Security daily (26-05-2020)

How to create SAML providers with AWS CloudFormation

As organizations grow, they often experience an inflection point where it becomes impractical to manually manage separate user accounts in disparate systems. Managing multiple AWS accounts is no exception. Many large organizations have dozens or even hundreds of AWS accounts spread across multiple business units. AWS provides many solutions that can orchestrate a person’s identity […] (AWS Security Blog)

Federal officials have arrested another accused FIN7 hacker

A Ukrainian national was arrested last week in Seattle for his alleged involvement in hacking operations run by FIN7, a syndicate known for stealing approximately $1 billion from its victims in the United States. According to court documents obtained by CyberScoop, Denys Iarmak has been charged with conspiracy to commit computer hacking, accessing a protected computer to commit fraud, intentional damage to a protected computer, access device fraud, conspiracy to commit wire and bank fraud, wire fraud, and aggravated identity theft. The arrest is a significant move against financially motivated FIN7, which has targeted the hospitality and gaming industries in the last several years.  FIN7 has gone after restaurants including Chipotle, Red Robin, Taco John, as well as a credit union and a casino. According to the court documents, Iarmak was part of a scheme where operators allegedly ran spearphishing campaigns to gain unauthorized access to victim computers, deploy malware, conduct […] The post Federal officials have arrested another accused FIN7 hacker appeared first on CyberScoop. (CyberScoop)

German intelligence agencies warn of Russian hacking threats to critical infrastructure

A Kremlin-linked hacking group has continued its long-running efforts to target German companies in the energy, water and power sectors, according to a confidential German government advisory obtained by CyberScoop. Investigators earlier this year uncovered evidence of the hackers’ “longstanding compromises” at unnamed German companies, according to the memo that German intelligence and security agencies sent last week to operators of critical infrastructure. The hacking group — dubbed Berserk Bear and suspected by some industry analysts of operating on behalf of Russia’s FSB intelligence agency — has been using the supply chain to access the German companies’ IT systems, said the alert from the BSI, BND, and BfV federal agencies. “The attackers’ goal is to use publicly available but also specially written malware to permanently anchor themselves in the IT network…steal information or even gain access to productive systems [OT networks],” the advisory said. There was no evidence of a disruptive attack […] The post German intelligence agencies warn of Russian hacking threats to critical infrastructure appeared first on CyberScoop. (CyberScoop)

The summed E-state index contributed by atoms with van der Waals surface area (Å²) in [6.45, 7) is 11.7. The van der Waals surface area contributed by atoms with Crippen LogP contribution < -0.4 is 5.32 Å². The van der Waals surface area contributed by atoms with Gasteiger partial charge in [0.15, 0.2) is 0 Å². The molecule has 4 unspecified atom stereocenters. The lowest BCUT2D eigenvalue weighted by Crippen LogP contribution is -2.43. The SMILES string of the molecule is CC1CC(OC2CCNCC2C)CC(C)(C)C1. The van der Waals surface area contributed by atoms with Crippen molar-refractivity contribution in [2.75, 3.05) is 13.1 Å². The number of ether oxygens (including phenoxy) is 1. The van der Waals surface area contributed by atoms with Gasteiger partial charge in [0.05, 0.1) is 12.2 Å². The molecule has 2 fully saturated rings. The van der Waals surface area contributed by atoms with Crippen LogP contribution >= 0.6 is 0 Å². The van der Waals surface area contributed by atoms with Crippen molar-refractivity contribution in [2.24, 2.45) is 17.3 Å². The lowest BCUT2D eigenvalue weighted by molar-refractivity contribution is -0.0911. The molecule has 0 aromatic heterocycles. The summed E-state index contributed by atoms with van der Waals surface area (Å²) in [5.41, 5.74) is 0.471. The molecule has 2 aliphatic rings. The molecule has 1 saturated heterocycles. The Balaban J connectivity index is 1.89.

'Turla' spies have been stealing documents from foreign ministries in Eastern Europe, researchers find

A notorious group of suspected Russian hackers have used a revamped tool to spy on governments in Eastern Europe and quietly steal sensitive documents from their networks, researchers said Tuesday. The discovery shines greater light on the operations of Turla, an elite cyber-espionage group that’s been around well over a decade and is widely believed to be working on behalf of Russia’s FSB intelligence agency. It’s the latest example of Turla’s ability to write code designed to lurk on victim computers for years and extract state secrets. Turla is “still actively developing complex and custom pieces of malware in order to achieve long-term persistence in their target’s network,” said Matthieu Faou, a malware researcher at anti-virus firm ESET, who analyzed the code. The attacks started roughly two years ago, and hit two foreign affairs ministries in Eastern Europe and a national parliament in the Caucasus region bordering Russia, according to […] The post 'Turla' spies have been stealing documents from foreign ministries in Eastern Europe, researchers find appeared first on CyberScoop. (CyberScoop)

UK cyber agency launches review of Huawei presence in 5G networks

The United Kingdom’s cybersecurity agency is reviewing the impact that new U.S. sanctions on Chinese telecommunications company Huawei could have on Britain’s deployment of 5G technology. The review by the National Cyber Security Centre is welcome news for U.S. officials who have lobbied their U.K. counterparts to ban Huawei gear out of concerns over espionage. And it’s a potential change of fate for Huawei’s business in the U.K. after officials decided in January to allow the telecom giant’s equipment in up to 35% of the country’s 5G deployments — albeit not in the most sensitive parts of those networks. “Following the U.S. announcement of additional sanctions against Huawei, the NCSC is looking carefully at any impact they could have to the U.K.’s networks,” the NCSC said in a statement to CyberScoop on Tuesday. “The security and resilience of our networks is of paramount importance.” Prime Minister Boris Johnson’s office, according […] The post UK cyber agency launches review of Huawei presence in 5G networks appeared first on CyberScoop. (CyberScoop)

Trust us, information sharing can work. Here’s how we’re doing it.